I tapped my maple trees two weeks ago and still no sap to boil. I really don’t think spring will ever come, and as I write this at the tail end of March, it is 21°F out but Weather Underground says it feels like 12°F. And it does. It does!
Hannah Davidson has her hands in the soil. Photo by John Falk
So what was I to think when this crazy email from my friend Hannah Davidson arrived, inviting me to join a seedling CSA at the Good Earth Farm in Brandon, Vermont. Really? A two-foot-deep blanket of snow still covers my garden. I’m just guessing here, but I really don’t think I am going to be able to sow seeds in mid-April for my usual spring greens and peas.
This is Hannah’s first year selling her seedlings via a CSA, and it turns out seedling CSAs is the newest trend in small scale-agriculture circles. The grower, whose expenses all hit in the early spring for greenhouse energy and maintenance costs, soil, and seeds, gets money upfront. The gardeners get seedlings spread out through the planting season --- in this case, including plants for a fall harvest picked up in August – without worrying that the seedlings they want to buy will all disappear by the time Memorial Day weekend winds down.
It’s the fall harvest plants that excites me with the idea of this CSA. I always plan to get a fall sowing in, and I almost never succeed. In the dog days of August, I stop believing that the weather will ever be cool enough to support another planting of lettuce or spinach.
Oh! Just like I don’t believe spring will ever come…
Hannah Davidson with tomato plants. Photo by John Falk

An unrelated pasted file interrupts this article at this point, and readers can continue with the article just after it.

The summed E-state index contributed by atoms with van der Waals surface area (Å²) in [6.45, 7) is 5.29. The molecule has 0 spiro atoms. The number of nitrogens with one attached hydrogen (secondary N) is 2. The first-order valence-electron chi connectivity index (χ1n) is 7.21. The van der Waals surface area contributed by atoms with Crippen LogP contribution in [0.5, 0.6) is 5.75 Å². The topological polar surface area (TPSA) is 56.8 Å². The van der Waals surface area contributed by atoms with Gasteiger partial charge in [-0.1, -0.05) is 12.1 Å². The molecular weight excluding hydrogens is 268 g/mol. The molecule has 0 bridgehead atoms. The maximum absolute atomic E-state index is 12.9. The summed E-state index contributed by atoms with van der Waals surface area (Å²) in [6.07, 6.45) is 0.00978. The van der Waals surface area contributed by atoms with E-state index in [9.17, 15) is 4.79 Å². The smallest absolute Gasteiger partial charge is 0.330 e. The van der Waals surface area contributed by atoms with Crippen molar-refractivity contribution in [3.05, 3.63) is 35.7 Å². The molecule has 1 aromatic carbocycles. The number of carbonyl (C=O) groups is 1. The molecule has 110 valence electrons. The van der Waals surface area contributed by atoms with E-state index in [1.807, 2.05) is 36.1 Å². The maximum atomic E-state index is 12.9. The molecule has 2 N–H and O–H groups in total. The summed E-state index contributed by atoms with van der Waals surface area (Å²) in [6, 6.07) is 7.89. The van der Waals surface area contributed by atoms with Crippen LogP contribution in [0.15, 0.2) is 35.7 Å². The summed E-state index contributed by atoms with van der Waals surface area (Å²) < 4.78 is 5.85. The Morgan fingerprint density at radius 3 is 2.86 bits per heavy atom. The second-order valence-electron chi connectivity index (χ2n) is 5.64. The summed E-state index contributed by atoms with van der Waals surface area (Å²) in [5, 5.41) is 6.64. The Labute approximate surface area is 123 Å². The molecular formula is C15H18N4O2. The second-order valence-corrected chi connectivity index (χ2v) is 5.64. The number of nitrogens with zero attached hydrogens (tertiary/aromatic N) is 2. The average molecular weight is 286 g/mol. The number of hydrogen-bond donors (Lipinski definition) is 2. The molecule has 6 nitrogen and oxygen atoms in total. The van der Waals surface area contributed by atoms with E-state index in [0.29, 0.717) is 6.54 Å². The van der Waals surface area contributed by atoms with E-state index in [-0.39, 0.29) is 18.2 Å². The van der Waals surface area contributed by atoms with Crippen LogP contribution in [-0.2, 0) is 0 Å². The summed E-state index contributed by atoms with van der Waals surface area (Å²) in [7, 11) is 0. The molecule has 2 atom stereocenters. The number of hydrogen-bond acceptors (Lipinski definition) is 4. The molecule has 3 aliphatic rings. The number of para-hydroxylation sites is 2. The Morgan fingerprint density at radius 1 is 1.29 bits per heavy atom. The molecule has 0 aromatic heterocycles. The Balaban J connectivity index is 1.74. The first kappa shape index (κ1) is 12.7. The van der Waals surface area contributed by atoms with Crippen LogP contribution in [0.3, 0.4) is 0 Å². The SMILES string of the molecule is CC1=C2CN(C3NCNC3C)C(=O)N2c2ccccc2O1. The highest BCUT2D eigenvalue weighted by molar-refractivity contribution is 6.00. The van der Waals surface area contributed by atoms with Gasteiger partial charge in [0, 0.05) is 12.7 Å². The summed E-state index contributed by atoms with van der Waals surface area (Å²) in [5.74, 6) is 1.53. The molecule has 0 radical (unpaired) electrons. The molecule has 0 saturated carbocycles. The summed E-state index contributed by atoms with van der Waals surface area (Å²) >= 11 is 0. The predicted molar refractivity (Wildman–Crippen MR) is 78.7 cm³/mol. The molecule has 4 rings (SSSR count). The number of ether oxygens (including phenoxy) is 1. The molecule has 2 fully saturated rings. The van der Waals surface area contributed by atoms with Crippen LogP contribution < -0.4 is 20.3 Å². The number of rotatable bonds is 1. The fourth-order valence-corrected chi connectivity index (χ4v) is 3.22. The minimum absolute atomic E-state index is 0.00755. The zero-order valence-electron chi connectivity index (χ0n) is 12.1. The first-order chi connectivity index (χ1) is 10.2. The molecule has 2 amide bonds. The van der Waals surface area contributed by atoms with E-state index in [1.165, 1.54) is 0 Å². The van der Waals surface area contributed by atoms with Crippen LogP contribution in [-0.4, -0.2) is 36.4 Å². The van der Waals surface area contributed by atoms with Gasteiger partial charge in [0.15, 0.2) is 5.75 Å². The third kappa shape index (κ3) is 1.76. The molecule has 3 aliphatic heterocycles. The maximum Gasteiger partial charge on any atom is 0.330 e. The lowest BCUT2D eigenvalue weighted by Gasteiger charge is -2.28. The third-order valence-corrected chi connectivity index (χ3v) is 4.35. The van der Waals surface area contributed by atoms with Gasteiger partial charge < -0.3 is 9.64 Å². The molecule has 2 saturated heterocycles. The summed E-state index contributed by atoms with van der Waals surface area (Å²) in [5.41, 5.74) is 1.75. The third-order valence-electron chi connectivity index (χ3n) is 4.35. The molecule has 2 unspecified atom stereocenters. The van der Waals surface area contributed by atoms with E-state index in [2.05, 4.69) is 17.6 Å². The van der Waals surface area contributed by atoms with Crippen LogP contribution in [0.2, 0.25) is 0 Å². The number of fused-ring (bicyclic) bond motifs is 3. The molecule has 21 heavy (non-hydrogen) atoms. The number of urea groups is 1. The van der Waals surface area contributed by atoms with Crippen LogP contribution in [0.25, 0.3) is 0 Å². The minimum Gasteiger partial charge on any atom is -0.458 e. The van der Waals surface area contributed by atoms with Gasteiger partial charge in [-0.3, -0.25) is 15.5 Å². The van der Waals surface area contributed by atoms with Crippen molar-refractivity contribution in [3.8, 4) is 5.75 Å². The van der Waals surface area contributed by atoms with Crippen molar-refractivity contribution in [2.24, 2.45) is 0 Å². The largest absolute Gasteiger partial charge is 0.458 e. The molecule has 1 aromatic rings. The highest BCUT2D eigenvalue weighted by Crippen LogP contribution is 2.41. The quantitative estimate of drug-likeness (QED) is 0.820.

My check goes in the mail today. Two hundred dollars will cover five pick-ups of plants.
Here’s what I’m going to be getting: The first pick-up of plants will be on May 2nd or 3rd and is scheduled to include two 4-packs of lettuce, two 4-packs of spinach, one 4-pack of kale, one 4-pack of chard, two 6-packs of snap peas, a bundle of 25 yellow and 25 red onions, and one each 4-inch pot of dill, cilantro, parsley, plus one 4-pack of my choice.
The second pick-up will be on May 23 or 24 and will include one 4-pack of broccoli, one 4-pack of cabbage, one 4-pack of sauce tomatoes, one 4- pack of heirloom tomatoes, one 4-pack of peppers or chiles, one mixed 4-pack of zucchini/summer squash, two 4-inch pots of basil, and two free choice plants (larger tomatoes or perennial herbs or flowers).
Third pick-up will be on June 6 or 7 and will include one 4-pack of butternut squash, one 4-pack of mixed pumpkins/winter squash, one 4-pack of musk melon/watermelon, one 4-pack of cucumbers, two 4-packs of lettuce, one 4-pack of eggplant, one 4-pack of brussels sprouts, and two free choice plants.
The fourth pick-up on July 11or 12 will be light, but will include cucumbers, zucchini/squash, broccoli, storage cabbage, kale, chard, and more herbs for succession planting.
Finally, the fifth pick-up on August 8 or 9, will include curly parsley, flat parsley, dill, kale, chard, lettuce, spinach, and broccoli.
Yes, I will be losing out on getting to choose my favorite varieties. I don’t know whether Hannah knows I like Asian varieties of both cucumbers and eggplant. She definitely doesn’t know (yet!) that she is being overly generous in the summer squash department. But what I love is the fact that I am committing to renewing a patch of the garden each month when I prepare some beds for the new plants.
I am also committing to the idea of spring. Now if the weather would just cooperate.
Tomatoes growing in the greenhouse last year. Photo by Hannah Davidson